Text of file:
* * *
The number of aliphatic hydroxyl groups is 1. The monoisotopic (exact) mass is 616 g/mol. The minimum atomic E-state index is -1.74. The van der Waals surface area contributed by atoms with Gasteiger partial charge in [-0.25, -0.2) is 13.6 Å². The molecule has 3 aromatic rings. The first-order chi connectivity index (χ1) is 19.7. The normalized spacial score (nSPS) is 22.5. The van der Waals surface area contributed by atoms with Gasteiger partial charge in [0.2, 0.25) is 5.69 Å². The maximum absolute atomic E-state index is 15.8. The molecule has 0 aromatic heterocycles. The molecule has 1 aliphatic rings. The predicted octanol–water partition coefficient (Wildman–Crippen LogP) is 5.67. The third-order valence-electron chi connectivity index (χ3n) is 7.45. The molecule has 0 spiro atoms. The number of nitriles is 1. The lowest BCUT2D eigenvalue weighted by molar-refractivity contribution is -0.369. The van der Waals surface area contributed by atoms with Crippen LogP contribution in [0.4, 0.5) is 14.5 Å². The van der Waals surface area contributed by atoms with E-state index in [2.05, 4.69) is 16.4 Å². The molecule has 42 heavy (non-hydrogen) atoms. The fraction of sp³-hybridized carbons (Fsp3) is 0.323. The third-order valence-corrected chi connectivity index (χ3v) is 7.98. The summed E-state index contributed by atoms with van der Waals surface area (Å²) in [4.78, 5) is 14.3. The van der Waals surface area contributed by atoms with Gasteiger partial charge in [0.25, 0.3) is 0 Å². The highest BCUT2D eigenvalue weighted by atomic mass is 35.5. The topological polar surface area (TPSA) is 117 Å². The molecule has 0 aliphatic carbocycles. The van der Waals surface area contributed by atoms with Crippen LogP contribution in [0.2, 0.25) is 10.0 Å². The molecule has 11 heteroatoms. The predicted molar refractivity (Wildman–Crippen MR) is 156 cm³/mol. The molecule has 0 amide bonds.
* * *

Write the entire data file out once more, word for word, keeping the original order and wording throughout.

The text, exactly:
The number of aliphatic hydroxyl groups is 1. The monoisotopic (exact) mass is 616 g/mol. The minimum atomic E-state index is -1.74. The van der Waals surface area contributed by atoms with Gasteiger partial charge in [-0.25, -0.2) is 13.6 Å². The molecule has 3 aromatic rings. The first-order chi connectivity index (χ1) is 19.7. The normalized spacial score (nSPS) is 22.5. The van der Waals surface area contributed by atoms with Gasteiger partial charge in [0.2, 0.25) is 5.69 Å². The maximum absolute atomic E-state index is 15.8. The molecule has 0 aromatic heterocycles. The molecule has 1 aliphatic rings. The predicted octanol–water partition coefficient (Wildman–Crippen LogP) is 5.67. The third-order valence-electron chi connectivity index (χ3n) is 7.45. The molecule has 0 spiro atoms. The number of nitriles is 1. The lowest BCUT2D eigenvalue weighted by molar-refractivity contribution is -0.369. The van der Waals surface area contributed by atoms with Crippen LogP contribution in [0.4, 0.5) is 14.5 Å². The van der Waals surface area contributed by atoms with E-state index in [2.05, 4.69) is 16.4 Å². The molecule has 42 heavy (non-hydrogen) atoms. The fraction of sp³-hybridized carbons (Fsp3) is 0.323. The third-order valence-corrected chi connectivity index (χ3v) is 7.98. The summed E-state index contributed by atoms with van der Waals surface area (Å²) in [4.78, 5) is 14.3. The van der Waals surface area contributed by atoms with Gasteiger partial charge in [0.25, 0.3) is 0 Å². The highest BCUT2D eigenvalue weighted by atomic mass is 35.5. The topological polar surface area (TPSA) is 117 Å². The molecule has 0 aliphatic carbocycles. The van der Waals surface area contributed by atoms with Crippen LogP contribution in [0.2, 0.25) is 10.0 Å². The molecule has 11 heteroatoms. The predicted molar refractivity (Wildman–Crippen MR) is 156 cm³/mol. The molecule has 0 amide bonds.